Classification of Plants and Related Organisms, Biology tutorial

Classification of Organisms:

Categorization of living and non-living objects around us provides us sense of order of world around us. People all over world have been categorizing plants and animals some time immemorial. Generally, such categorizations are utilitarian. Therefore plants have been categorized as those yielding medicines, grains, fruits, tubers, fibres and several other products. Plants have categorized as shrubs, herbs and trees. One of the objectives of categorizations is to recognize the particular organism. Characteristic size, shape, color and smell of leaves verifies identity of curry leaf plant. Biologists also categorize and name organisms. This is science of TAXONOMY. Not like common people who deal with limited number of organisms around them, biologists ought to name and categorize millions of organisms. More than 1.7 million organisms have been named, explained and categorized by biologists. Novel organisms are explained and named every day. It is evaluated that there may be approx 30 million organisms yet to be recognized. For taxonomists each species is evenly significant and as worth studying as any other species. Regarding vast number of organisms to be categorized it is not surprising that taxonomy is extremely specialized and challenging field of biology. As all organisms are associated to each other by common ancestors modern taxonomists are also interested in evolutionary history of organisms they study. The comprehensive study of diversity between organisms and setting up relationship among the organisms and meaning and categorizing them is called as systematic. Taxonomy then turns into section of systematic, managing only with naming and categorizing organisms. Though, such distinction is hardly ever made in common practice and most biologists use 2 terms, systematic and taxonomy, interchangeably.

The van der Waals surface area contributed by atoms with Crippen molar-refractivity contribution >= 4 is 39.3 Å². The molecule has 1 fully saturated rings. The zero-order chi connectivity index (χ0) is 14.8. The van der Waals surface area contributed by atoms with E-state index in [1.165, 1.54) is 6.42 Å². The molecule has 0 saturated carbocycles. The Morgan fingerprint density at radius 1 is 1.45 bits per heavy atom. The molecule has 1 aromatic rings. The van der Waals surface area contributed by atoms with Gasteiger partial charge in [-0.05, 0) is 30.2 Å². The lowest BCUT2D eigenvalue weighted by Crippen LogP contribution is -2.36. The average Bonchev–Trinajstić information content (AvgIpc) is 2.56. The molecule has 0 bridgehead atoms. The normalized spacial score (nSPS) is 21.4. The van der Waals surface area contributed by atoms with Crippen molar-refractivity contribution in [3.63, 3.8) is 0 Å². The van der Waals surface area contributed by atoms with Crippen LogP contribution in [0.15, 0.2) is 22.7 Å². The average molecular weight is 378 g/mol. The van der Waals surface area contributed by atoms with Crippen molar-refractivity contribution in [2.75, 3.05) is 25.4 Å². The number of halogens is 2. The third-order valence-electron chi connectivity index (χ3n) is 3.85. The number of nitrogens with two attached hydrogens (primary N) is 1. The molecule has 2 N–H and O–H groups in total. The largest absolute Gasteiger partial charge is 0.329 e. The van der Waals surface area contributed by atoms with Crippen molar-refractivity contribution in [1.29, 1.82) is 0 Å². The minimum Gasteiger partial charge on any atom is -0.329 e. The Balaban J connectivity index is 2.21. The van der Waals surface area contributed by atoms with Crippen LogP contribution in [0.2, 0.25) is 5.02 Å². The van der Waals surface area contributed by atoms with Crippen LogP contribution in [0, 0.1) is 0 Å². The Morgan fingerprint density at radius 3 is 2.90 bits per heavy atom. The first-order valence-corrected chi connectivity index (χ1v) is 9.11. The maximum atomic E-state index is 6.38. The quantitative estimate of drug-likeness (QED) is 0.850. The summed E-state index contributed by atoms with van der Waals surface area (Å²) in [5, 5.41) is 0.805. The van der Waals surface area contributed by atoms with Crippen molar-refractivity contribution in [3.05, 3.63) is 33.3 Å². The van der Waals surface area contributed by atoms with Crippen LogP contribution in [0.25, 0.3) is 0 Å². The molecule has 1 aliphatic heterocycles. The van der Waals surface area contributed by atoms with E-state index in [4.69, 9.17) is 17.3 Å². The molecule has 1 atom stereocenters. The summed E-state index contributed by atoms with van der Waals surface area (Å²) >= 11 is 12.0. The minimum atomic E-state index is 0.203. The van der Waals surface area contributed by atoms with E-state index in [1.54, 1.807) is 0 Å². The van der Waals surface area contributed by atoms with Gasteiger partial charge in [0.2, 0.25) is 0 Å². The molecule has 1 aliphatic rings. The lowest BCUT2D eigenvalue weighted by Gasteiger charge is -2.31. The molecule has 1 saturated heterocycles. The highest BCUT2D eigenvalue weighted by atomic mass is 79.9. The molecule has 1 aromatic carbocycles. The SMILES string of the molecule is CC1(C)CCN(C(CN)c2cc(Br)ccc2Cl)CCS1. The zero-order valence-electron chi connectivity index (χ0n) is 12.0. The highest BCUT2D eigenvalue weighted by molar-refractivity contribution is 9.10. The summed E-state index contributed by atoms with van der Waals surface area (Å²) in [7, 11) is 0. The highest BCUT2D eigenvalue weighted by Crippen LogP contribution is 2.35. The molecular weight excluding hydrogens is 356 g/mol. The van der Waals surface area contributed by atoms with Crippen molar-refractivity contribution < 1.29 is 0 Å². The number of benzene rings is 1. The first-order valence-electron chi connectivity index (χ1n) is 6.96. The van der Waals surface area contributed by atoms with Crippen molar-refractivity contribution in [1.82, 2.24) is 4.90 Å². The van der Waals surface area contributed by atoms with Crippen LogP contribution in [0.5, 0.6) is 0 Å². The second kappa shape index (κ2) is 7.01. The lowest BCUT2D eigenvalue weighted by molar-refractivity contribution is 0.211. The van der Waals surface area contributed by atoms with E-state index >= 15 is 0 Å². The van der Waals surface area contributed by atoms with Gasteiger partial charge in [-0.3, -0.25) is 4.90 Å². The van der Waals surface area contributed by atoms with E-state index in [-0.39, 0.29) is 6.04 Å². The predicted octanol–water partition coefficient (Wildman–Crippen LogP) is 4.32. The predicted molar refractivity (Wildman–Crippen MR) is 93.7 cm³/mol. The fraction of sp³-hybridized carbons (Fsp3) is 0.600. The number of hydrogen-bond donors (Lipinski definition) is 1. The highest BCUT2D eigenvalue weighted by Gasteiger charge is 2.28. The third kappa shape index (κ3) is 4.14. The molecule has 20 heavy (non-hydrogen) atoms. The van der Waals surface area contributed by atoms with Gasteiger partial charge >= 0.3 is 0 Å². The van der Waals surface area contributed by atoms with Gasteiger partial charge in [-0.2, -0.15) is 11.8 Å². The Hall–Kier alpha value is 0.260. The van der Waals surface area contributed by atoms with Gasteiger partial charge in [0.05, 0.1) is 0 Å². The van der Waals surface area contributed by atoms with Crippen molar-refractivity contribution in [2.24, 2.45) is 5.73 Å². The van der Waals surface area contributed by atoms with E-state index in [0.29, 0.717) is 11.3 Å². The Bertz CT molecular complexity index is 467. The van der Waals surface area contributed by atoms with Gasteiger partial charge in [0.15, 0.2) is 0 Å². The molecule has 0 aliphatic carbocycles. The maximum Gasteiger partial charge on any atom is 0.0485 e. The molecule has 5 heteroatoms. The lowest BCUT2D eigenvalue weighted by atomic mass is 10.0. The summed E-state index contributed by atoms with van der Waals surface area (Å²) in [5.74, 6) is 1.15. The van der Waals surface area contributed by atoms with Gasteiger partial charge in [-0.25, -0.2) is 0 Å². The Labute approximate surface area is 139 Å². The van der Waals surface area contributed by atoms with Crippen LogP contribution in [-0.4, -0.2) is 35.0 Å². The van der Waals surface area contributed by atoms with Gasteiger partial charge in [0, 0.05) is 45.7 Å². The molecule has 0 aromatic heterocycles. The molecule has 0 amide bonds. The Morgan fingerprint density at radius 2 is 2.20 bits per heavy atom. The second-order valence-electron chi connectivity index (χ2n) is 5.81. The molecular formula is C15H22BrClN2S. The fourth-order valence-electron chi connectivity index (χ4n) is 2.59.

Taxonomists recognize every species by providing the unique name to it. Name of species specific terms are in Latin. The common black pepper is recognized by scientific name, piper nigrum, name Linnaeus himself gave to the plant. Betel plant is associated but distinct species and is known by binomial piper betel. Close relationship between black pepper and betel leaf plants is pointed by common generic name, piper. By convention, generic and specific names of plants are written in italics or underlined.

Two species of Piper and other species of the genus, and other associated genera are clustered together in family Piperaceae. Associated families in turn can be grouped under the order, and associated orders under class. Classes in turn are clustered under division and at last kingdom. Black pepper and betel leaf plants are members of class Dicotyledonae of division Anthonphyta (flowering plants) of kingdom plantae. International Code of Botanical Nomenclature (ICBN) gives taxonomists with rules and suggestions to guide them in selection and application of names to TAXON. Taxon (plural, taxa) is any taxonomic category like species genus, family etc. Each plant which has correctly described, recognized and named is represented by the dried herbarium specimen in one of several reputed herbaria around world. This special specimen is called as type specimen and is final reference point in disputes concerning identity of species.